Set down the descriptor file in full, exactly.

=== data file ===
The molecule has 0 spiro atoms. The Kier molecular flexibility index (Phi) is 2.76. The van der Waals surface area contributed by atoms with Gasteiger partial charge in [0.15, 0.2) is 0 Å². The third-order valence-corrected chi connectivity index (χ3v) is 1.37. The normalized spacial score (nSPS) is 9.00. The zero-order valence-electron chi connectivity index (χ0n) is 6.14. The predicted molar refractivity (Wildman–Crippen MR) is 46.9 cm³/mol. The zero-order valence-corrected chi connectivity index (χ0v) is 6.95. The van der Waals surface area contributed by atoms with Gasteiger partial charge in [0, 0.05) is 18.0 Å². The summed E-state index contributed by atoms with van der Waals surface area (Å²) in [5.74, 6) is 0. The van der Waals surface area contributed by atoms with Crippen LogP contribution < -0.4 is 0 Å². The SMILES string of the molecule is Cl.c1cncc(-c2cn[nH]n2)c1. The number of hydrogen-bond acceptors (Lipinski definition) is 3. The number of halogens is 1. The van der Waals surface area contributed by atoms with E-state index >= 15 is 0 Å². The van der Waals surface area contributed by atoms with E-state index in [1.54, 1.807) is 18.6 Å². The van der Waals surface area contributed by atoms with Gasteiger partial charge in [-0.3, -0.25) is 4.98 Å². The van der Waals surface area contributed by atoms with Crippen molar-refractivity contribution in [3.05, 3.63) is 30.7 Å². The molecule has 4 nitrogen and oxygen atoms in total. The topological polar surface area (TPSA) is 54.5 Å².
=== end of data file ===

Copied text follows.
The molecule has 0 spiro atoms. The Kier molecular flexibility index (Phi) is 2.76. The van der Waals surface area contributed by atoms with Gasteiger partial charge in [0.15, 0.2) is 0 Å². The third-order valence-corrected chi connectivity index (χ3v) is 1.37. The normalized spacial score (nSPS) is 9.00. The zero-order valence-electron chi connectivity index (χ0n) is 6.14. The predicted molar refractivity (Wildman–Crippen MR) is 46.9 cm³/mol. The zero-order valence-corrected chi connectivity index (χ0v) is 6.95. The van der Waals surface area contributed by atoms with Gasteiger partial charge in [0, 0.05) is 18.0 Å². The summed E-state index contributed by atoms with van der Waals surface area (Å²) in [5.74, 6) is 0. The van der Waals surface area contributed by atoms with Crippen LogP contribution < -0.4 is 0 Å². The SMILES string of the molecule is Cl.c1cncc(-c2cn[nH]n2)c1. The number of hydrogen-bond acceptors (Lipinski definition) is 3. The number of halogens is 1. The van der Waals surface area contributed by atoms with E-state index >= 15 is 0 Å². The van der Waals surface area contributed by atoms with E-state index in [1.54, 1.807) is 18.6 Å². The van der Waals surface area contributed by atoms with Gasteiger partial charge in [-0.3, -0.25) is 4.98 Å². The van der Waals surface area contributed by atoms with Crippen molar-refractivity contribution in [3.05, 3.63) is 30.7 Å². The molecule has 4 nitrogen and oxygen atoms in total. The topological polar surface area (TPSA) is 54.5 Å².